In a 13-tweet “tweetstorm” this afternoon, Travis Kalanick, head of the car service Uber, appeared to issue an apology. It was anything but.
As BuzzFeed reported, Emil Michael, Uber’s VP of business development, had suggested at a dinner party that the company should hire a team to dig up dirt on journalists who criticize it, and threatened to reveal something in particular about Sarah Lacy, the editor of tech site PandoDaily.
Pumped out as a stream, Kalanick’s tweets have a certain breast-beating, apologetic rhythm, but when compressed into a block of text (thanks, Recode, for saving us that bit of trouble) they acquire a different flavor:
Emil’s comments at the recent dinner party were terrible and do not represent the company. His remarks showed a lack of leadership, a lack of humanity, and a departure from our values and ideals. His duties here at Uber do not involve communications strategy or plans and are not representative in any way of the company approach.
Instead, we should lead by inspiring our riders, our drivers and the public at large. We should tell the stories of progress and appeal to people’s hearts and minds. We must be open and vulnerable enough to show people the positive principles that are the core of Uber’s culture. We must tell the stories of progress Uber has brought to cities and show the our [sic] constituents that we are principled and mean well.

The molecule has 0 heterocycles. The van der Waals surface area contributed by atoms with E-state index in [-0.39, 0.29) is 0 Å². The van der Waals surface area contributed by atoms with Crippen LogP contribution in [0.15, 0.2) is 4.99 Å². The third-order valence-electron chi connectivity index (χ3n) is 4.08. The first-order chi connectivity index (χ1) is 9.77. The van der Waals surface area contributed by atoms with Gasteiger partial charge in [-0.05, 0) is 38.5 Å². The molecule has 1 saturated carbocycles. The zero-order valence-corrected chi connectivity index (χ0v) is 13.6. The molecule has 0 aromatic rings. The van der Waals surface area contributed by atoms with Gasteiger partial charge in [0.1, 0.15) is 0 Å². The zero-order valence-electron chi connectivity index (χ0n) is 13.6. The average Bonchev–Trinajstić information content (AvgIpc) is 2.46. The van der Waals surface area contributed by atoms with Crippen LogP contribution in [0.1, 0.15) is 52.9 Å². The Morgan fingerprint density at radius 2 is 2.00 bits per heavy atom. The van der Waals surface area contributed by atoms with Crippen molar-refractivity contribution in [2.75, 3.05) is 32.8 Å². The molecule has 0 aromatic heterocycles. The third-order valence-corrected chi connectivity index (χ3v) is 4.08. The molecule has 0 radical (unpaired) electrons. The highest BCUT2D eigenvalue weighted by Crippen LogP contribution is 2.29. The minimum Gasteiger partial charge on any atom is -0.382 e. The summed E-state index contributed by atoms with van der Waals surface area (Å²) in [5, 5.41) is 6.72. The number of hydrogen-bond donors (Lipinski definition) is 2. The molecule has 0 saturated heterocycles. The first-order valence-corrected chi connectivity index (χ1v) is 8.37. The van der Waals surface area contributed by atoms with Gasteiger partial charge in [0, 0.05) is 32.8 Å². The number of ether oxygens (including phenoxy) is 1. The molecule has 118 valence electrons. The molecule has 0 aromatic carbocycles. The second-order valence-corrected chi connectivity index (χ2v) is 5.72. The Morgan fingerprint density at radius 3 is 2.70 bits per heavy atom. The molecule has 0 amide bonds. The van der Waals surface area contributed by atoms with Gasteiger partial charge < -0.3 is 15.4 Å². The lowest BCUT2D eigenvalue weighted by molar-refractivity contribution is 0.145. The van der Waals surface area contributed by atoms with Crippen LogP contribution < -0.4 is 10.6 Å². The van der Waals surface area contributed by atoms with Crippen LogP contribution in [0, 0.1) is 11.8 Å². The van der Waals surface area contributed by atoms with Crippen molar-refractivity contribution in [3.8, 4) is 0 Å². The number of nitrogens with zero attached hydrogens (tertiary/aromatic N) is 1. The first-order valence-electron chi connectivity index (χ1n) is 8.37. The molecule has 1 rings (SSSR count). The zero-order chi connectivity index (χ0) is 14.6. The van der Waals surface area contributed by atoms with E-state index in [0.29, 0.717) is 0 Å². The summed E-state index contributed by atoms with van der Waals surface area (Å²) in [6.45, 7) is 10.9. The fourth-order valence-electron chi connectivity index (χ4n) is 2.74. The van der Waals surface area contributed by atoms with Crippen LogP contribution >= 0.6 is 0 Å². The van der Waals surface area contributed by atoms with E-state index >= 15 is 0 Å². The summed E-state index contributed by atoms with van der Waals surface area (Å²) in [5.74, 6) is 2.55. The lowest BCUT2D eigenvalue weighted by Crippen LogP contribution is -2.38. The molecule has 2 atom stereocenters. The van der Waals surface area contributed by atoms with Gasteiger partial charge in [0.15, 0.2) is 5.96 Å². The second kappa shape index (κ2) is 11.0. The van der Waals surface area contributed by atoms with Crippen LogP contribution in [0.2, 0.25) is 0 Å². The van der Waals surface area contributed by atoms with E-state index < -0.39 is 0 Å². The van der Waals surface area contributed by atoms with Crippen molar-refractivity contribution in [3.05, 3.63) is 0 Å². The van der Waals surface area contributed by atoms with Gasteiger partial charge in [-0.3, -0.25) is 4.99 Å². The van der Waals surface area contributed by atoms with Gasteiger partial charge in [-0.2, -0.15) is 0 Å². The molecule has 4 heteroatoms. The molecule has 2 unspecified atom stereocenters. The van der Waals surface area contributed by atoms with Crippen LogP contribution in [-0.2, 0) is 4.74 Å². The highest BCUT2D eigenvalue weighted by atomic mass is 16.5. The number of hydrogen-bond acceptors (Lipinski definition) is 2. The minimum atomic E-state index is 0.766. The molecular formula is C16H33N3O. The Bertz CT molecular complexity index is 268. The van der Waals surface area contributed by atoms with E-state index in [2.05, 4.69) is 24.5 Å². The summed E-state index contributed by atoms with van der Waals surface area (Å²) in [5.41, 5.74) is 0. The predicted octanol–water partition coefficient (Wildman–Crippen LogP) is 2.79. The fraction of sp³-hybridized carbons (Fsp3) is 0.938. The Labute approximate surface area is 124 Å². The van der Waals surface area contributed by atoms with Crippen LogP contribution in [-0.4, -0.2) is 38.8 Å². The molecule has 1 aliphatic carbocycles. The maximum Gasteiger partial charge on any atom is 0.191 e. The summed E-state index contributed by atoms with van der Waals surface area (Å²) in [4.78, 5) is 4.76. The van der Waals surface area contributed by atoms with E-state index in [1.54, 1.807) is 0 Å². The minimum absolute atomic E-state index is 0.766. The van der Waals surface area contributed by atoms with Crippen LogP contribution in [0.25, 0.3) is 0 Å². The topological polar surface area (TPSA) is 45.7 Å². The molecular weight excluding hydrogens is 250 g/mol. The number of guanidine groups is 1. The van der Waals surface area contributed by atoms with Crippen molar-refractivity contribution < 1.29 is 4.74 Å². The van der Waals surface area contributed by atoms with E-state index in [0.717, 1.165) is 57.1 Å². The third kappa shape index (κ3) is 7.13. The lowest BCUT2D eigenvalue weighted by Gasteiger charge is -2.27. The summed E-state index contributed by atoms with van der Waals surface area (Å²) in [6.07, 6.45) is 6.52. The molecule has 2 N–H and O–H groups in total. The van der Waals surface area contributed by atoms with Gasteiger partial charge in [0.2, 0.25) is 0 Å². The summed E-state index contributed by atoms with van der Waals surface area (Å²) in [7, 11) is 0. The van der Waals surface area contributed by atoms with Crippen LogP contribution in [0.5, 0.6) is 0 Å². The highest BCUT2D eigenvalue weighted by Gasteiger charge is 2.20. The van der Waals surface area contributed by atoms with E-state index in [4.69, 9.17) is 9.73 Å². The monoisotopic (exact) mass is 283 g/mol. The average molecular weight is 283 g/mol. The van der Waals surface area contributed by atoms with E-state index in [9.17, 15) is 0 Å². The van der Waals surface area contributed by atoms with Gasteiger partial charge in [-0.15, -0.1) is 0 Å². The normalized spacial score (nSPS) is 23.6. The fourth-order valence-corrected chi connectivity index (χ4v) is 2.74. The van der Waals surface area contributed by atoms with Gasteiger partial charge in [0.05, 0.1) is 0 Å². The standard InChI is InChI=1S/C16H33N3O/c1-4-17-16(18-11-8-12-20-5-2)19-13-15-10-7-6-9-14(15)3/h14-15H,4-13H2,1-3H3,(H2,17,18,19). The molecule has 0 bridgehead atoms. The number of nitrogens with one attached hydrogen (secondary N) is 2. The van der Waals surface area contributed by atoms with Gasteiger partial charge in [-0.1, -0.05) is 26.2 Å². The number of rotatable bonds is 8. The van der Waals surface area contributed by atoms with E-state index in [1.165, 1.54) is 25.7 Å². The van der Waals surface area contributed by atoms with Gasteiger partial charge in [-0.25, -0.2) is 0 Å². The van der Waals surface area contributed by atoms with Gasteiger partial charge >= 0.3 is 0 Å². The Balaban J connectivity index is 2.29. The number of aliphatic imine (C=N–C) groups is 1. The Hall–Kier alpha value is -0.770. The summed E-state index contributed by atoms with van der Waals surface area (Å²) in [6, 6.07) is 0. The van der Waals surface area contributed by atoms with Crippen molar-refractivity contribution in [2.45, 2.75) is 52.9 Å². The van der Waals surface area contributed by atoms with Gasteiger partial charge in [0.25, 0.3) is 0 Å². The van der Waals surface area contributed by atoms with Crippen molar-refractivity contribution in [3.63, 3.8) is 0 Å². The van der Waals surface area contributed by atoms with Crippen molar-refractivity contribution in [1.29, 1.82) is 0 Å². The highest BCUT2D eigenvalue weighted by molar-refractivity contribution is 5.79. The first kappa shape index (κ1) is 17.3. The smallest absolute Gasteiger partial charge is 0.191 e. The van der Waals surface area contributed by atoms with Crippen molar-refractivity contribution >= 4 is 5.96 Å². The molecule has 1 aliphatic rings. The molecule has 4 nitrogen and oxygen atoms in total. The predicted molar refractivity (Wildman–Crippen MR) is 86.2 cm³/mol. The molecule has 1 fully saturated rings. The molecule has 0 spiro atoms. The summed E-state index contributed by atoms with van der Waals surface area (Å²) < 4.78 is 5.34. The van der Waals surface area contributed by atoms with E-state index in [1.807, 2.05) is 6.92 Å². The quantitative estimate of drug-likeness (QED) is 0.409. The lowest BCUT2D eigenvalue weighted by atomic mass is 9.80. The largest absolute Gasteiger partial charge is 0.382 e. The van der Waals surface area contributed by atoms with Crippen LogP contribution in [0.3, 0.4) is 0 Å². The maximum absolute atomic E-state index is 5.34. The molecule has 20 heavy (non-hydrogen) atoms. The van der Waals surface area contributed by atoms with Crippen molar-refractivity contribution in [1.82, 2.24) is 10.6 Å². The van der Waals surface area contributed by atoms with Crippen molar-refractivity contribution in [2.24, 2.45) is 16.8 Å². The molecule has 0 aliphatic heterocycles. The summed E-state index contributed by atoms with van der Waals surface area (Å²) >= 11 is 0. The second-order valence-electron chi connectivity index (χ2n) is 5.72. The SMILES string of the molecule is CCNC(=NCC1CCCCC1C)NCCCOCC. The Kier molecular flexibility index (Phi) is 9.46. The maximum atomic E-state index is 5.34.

The burden is on us to show that, and until Emil’s comments we felt we were making positive steps along those lines. But I will personally commit to our riders, partners and the public that we are up to the challenge. We are up to the challenge to show that Uber is and will continue to be a positive member of the community. And furthermore, I will do everything in my power towards the goal of earning that trust. I believe that folks who make mistakes can learn from them — myself included. And that also goes for Emil.
There is a 14th tweet—”13/ and last, I want to apologize to @sarahcuda” (Sarah Lacy). The fact that it was misnumbered may be an inadvertent clue to how much of an afterthought it was. And aside from this tweet, the above is not an apology to the public or to the press.
Rather, it’s an internal memo to Uber’s staff. It’s an admonition to people to stick to their jobs (“His duties here at Uber do not involve communications strategy or plans… until Emil’s comments we felt we were making positive steps…”); a messaging stylesheet (“We should lead by inspiring… We should tell the stories of progress and appeal to people’s hearts and minds…); and a call to arms (“The burden is on us to show that… We are up to the challenge…”). It makes a nod to “values and ideals” and “positive principles,” but it doesn’t specify what those are. When you are talking to the troops, your values, ideals, and principles—whatever they might be—are taken for granted.
In short, it’s an instruction to other Uber staff about how to communicate, and a warning about what happens when they step out of line. It doesn’t look much like contrition.